During MRA’s webinar on Social Media, an observer questioned whether social media is a quantitative or a qualitative method. With more than 30 billion pieces of content shared on Facebook alone every month, the volume alone would lead some to consider social media and big data a quantitative tool. Yet, the learnings are not always representative of nor projectable to the larger population, and the information is unfiltered, unadulterated and, many times, unqualified.
DRA instead believes that social media is a qualitative tool that provides insights and direction from this fire-hose of information. Social media provides raw insight into the minute-by-minute lives of average customers. Having unfettered access to this raw insight can be a goldmine.
We encourage clients who are thinking about social media to consider the following:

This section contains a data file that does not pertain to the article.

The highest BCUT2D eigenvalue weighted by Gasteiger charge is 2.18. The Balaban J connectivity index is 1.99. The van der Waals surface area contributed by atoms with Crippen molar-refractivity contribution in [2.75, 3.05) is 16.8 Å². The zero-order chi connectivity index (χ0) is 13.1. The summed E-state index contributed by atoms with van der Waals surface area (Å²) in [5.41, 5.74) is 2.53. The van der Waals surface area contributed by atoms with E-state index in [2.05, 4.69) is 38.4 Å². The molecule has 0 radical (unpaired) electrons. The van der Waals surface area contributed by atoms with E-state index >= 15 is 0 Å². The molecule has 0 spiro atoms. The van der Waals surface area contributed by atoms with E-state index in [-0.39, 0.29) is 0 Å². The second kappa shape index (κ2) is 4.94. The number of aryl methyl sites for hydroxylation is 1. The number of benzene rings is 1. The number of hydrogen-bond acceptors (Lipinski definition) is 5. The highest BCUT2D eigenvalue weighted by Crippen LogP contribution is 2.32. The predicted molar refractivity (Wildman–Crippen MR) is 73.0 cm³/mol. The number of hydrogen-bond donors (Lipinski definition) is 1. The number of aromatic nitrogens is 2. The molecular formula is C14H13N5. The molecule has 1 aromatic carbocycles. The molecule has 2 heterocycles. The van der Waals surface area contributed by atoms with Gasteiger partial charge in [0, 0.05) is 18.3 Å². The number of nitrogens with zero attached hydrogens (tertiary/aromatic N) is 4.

- Two-thirds of all Internet users participate in some form of social media, and much of the conversation is around brands. Why not take advantage of it and use it to help guide your research?
- Social media users communicate in a particular way; knowing the language and how to translate it to actionable insights is critical. It may require several search refinements before the analysis yields insights, not just data. Tap experts who can help you filter out the noise.
- Social media can provide a low-impact way to test the waters before engaging in a more complex–and expensive–research project. Use it to help refine a research method, craft a discussion guide, generate watch-outs or probes for ethnographies, fine-tune consumer language used in concept development, or guide packaging design.
- The social media landscape is highly democratic, and largely flat, giving you access to a vast array of opinions from expansive demographics. Since it likely doesn’t represent all of your users (demographically, life stage, psychographically, etc.), the insights could provide insights about benefits or barriers you might not have otherwise considered.